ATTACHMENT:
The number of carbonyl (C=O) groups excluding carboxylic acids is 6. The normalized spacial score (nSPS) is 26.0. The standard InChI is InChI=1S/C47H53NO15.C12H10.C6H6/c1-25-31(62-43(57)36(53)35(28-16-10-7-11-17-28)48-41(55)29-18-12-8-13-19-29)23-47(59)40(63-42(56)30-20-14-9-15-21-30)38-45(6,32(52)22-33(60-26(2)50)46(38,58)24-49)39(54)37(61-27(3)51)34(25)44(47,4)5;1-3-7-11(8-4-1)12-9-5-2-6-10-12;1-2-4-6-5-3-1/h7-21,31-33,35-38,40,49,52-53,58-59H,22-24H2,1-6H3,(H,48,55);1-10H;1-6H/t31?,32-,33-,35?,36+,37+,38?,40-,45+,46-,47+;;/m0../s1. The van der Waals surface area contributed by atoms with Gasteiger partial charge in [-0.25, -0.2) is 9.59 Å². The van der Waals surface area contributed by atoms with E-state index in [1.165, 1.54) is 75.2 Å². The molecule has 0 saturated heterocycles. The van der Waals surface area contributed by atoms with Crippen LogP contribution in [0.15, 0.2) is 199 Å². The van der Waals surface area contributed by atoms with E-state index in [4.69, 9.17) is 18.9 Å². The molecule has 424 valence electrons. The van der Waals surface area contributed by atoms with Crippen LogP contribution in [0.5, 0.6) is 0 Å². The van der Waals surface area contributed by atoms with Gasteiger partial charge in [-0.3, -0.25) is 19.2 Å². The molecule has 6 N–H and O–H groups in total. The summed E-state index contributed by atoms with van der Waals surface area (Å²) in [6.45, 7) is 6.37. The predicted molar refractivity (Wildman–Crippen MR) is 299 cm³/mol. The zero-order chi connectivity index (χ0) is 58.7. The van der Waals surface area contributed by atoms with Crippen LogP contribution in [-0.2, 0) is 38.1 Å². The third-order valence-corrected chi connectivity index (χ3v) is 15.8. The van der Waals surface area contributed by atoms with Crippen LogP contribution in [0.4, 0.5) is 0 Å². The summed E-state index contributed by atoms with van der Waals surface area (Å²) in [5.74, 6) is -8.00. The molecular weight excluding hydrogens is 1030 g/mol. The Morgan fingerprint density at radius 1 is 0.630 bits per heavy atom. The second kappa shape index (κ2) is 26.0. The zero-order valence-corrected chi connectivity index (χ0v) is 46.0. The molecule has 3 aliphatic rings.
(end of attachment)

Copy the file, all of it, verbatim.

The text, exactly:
The number of carbonyl (C=O) groups excluding carboxylic acids is 6. The normalized spacial score (nSPS) is 26.0. The standard InChI is InChI=1S/C47H53NO15.C12H10.C6H6/c1-25-31(62-43(57)36(53)35(28-16-10-7-11-17-28)48-41(55)29-18-12-8-13-19-29)23-47(59)40(63-42(56)30-20-14-9-15-21-30)38-45(6,32(52)22-33(60-26(2)50)46(38,58)24-49)39(54)37(61-27(3)51)34(25)44(47,4)5;1-3-7-11(8-4-1)12-9-5-2-6-10-12;1-2-4-6-5-3-1/h7-21,31-33,35-38,40,49,52-53,58-59H,22-24H2,1-6H3,(H,48,55);1-10H;1-6H/t31?,32-,33-,35?,36+,37+,38?,40-,45+,46-,47+;;/m0../s1. The van der Waals surface area contributed by atoms with Gasteiger partial charge in [-0.25, -0.2) is 9.59 Å². The van der Waals surface area contributed by atoms with E-state index in [1.165, 1.54) is 75.2 Å². The molecule has 0 saturated heterocycles. The van der Waals surface area contributed by atoms with Crippen LogP contribution in [0.15, 0.2) is 199 Å². The van der Waals surface area contributed by atoms with E-state index in [4.69, 9.17) is 18.9 Å². The molecule has 424 valence electrons. The van der Waals surface area contributed by atoms with Crippen LogP contribution in [0.5, 0.6) is 0 Å². The van der Waals surface area contributed by atoms with Gasteiger partial charge in [-0.3, -0.25) is 19.2 Å². The molecule has 6 N–H and O–H groups in total. The summed E-state index contributed by atoms with van der Waals surface area (Å²) in [6.45, 7) is 6.37. The predicted molar refractivity (Wildman–Crippen MR) is 299 cm³/mol. The zero-order chi connectivity index (χ0) is 58.7. The van der Waals surface area contributed by atoms with Crippen LogP contribution in [-0.2, 0) is 38.1 Å². The third-order valence-corrected chi connectivity index (χ3v) is 15.8. The van der Waals surface area contributed by atoms with Crippen LogP contribution in [0.4, 0.5) is 0 Å². The summed E-state index contributed by atoms with van der Waals surface area (Å²) in [5.74, 6) is -8.00. The molecular weight excluding hydrogens is 1030 g/mol. The Morgan fingerprint density at radius 1 is 0.630 bits per heavy atom. The second kappa shape index (κ2) is 26.0. The zero-order valence-corrected chi connectivity index (χ0v) is 46.0. The molecule has 3 aliphatic rings.